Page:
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About 1 p.m. each day, the job-search app on Jennifer Brestle's Samsung Galaxy sends her an alert. "Every day, there's a little bit of hope," the Voorhees resident said. Since Sept. 30, when she lost her job at CVS after 21 years, Brestle has been looking. And looking.

Jennifer Brestle, 41, lost her job at CVS in September after 21 years. The Voorhees resident is struggling to find a new job with comparable pay.
Jennifer Brestle, 41, lost her job at CVS in September after 21 years. The Voorhees resident is struggling to find a new job with comparable pay.Read moreAARON WINDHORST / Staff Photographer

About 1 p.m. each day, the job-search app on Jennifer Brestle's Samsung Galaxy sends her an alert.

"Every day, there's a little bit of hope," the Voorhees resident said. Since Sept. 30, when she lost her job at CVS after 21 years, Brestle has been looking. And looking.

"I've had a couple offers, but they were nowhere near the money I was making," Brestle, 41, said. "Not even close. I couldn't even pay my rent."

Across South Jersey, Southeastern Pennsylvania, and the nation, people such as Jennifer Brestle are the faces of an economic recovery that for many, despite encouraging job-growth reports, has been little more than a hollow promise.

According to an Inquirer analysis of just-released mid-census estimates, median household income declined most places between 2005-09 and 2010-14.

While the reasons for gains in some places and losses in others cannot entirely be explained, the census estimates are stark.

Regionally, about three of every four residents live in suburban municipalities or Philadelphia neighborhoods where the median household income has dropped since 2009, the year the recession officially ended.

In Philadelphia, 68 percent of residents live in neighborhoods where income declined.

The rate in the suburbs is even worse, with 80 percent living in communities with declining incomes.

Between 2009 and 2014, New Jersey's median household income fell by 5 percent. That was better than the 6 percent nationally, but worse than more than half the states. Pennsylvania's decline was 3 percent.

Raymond Castro, a senior analyst with New Jersey Policy Perspective, said the Garden State's household-income picture points to a shrinking middle class, evidenced by high federal nutrition assistance enrollment and property foreclosure compared with other states even during the national recovery.

While jobs have continued to return to the economy, the paychecks they offer often pale in comparison with those from jobs that were lost.

The 8.7 million jobs that disappeared in the recession years of 2008 and 2009 paid an average wage of $61,637, according to an analysis by IHS Global Insight for the U.S. Conference of Mayors. That compares with positions created through the middle of last year, which averaged only $47,171 a year, IHS found.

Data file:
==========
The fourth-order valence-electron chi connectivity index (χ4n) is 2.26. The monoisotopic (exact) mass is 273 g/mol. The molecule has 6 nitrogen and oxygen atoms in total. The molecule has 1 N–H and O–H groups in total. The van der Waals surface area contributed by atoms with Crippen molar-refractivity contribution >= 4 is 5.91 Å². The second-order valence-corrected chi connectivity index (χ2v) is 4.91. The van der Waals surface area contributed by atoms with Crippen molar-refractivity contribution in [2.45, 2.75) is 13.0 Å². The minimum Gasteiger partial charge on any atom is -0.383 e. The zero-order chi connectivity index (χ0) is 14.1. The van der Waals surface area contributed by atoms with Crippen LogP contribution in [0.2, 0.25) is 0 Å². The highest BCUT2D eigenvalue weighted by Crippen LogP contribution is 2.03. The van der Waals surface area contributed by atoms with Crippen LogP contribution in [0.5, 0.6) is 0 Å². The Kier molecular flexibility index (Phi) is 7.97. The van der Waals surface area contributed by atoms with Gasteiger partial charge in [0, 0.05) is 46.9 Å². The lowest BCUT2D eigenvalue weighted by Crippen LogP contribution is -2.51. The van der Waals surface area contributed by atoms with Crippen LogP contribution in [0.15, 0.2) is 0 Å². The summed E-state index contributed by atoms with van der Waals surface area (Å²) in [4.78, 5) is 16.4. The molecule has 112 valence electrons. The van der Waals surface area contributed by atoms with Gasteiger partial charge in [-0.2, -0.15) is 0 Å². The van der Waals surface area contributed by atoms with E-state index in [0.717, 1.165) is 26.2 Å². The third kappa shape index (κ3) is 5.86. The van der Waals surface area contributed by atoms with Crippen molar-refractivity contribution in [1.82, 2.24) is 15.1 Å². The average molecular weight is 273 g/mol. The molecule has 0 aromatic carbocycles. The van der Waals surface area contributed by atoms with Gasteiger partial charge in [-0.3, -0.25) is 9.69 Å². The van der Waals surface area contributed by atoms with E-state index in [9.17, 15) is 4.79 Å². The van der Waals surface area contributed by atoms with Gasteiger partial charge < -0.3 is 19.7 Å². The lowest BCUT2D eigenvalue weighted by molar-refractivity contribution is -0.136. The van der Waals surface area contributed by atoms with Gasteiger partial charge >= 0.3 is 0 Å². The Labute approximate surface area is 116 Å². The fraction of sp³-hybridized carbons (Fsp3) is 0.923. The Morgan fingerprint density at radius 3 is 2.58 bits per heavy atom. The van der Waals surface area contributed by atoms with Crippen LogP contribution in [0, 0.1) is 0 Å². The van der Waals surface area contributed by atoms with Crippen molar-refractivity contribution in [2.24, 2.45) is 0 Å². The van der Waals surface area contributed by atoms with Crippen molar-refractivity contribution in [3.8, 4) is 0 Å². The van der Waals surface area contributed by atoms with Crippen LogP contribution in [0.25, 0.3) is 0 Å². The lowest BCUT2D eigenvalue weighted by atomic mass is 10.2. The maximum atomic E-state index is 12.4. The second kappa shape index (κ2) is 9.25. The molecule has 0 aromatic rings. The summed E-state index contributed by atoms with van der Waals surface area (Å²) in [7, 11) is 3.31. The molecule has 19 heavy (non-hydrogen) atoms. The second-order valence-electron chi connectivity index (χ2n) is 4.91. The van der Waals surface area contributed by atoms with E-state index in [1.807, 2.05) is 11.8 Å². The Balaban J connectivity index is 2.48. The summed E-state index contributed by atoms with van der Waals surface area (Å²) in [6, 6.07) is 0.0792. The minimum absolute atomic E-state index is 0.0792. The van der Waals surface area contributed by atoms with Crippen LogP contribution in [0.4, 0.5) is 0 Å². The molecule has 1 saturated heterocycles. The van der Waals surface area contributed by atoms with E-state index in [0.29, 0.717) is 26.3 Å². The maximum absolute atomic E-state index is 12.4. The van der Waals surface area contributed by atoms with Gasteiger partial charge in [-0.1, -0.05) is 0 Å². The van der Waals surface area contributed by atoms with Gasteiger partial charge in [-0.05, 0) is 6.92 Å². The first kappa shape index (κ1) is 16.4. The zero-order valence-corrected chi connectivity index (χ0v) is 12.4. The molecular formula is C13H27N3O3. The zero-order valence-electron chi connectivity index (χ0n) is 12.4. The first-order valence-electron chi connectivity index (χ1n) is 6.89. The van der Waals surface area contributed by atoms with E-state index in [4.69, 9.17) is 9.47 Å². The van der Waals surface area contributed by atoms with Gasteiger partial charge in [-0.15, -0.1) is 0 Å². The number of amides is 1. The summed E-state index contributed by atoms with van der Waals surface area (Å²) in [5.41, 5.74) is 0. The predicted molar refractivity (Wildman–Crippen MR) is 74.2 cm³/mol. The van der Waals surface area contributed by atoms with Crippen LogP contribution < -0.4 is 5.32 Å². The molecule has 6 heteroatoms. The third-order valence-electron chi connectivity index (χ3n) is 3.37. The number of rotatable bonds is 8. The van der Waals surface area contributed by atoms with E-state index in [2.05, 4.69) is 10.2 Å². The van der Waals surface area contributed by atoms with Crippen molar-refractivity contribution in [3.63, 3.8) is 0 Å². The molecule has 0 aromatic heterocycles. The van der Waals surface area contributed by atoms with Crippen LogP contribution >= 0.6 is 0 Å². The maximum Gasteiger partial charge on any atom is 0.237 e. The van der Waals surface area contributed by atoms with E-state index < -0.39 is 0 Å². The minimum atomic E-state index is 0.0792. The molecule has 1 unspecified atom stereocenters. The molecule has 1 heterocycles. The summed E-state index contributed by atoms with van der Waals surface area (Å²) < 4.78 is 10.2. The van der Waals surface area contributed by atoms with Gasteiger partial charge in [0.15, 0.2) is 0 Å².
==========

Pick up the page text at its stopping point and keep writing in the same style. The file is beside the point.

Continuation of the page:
"It's a countrywide phenomenon, the [wage] stagnation and especially stagnation in the middle- and lower-earning segments of the population," said James Diffley, Philadelphia-based senior director of the IHS economics team.

Median household income fell in 72 out of 99 municipalities in South Jersey and 180 out of the 239 municipalities in the Pennsylvania suburbs.

In Philadelphia, income grew in Center City and many of its surrounding neighborhoods, spurred by new development and an influx of younger residents. But citywide, median income fell by 7 percent since 2009, and by 14 percent since 1999. Both figures are adjusted to 2014 dollars to account for inflation.

While the exact whys are impossible to know given the limitations of the data, communities that enjoyed gains seemed to have some things in common, as did those that saw losses.

Gains occurred mostly in suburban municipalities or Philadelphia neighborhoods where real estate development was strong during the five-year period.

Sharp declines, conversely, were seen in former manufacturing hubs or older neighborhoods and suburbs where dense housing that once swelled with the nation's burgeoning middle class has, in recent years, become a draw for lower-income families and individuals.

The data mirror a nationwide trend.

"The center of the country, going from North Dakota straight down to Texas, is more or less the only place where we really saw any significant income gains," said Gary Wagner, regional economic adviser for the Federal Reserve Bank of Philadelphia. Riches have flowed there from the recent oil- and gas-drilling bonanza.

"What is clear is that the standard definition of an economic recovery needs some work," said David Elesh, a longtime Temple University sociologist, who suggested the inadequacy of using gross domestic product as the determinant of economic recovery.

"GDP can clearly grow," Elesh said, "while earnings stagnate or fall."

Many local residents "are part-time, but they want full-time work," Elesh said. "Others have full-time work, but they are not getting the kind of wages or salaries that they had anticipated."

And those jobs are taking longer to find. According to federal data, in October, the average length of time an unemployed person waited to find work was 28 weeks - more than half a year. In June 2009, the last month of the recession, the average wait was about 24 weeks.

And in the Great Recession and subsequent recovery, many economic experts say the poorer got - and stayed - poorer.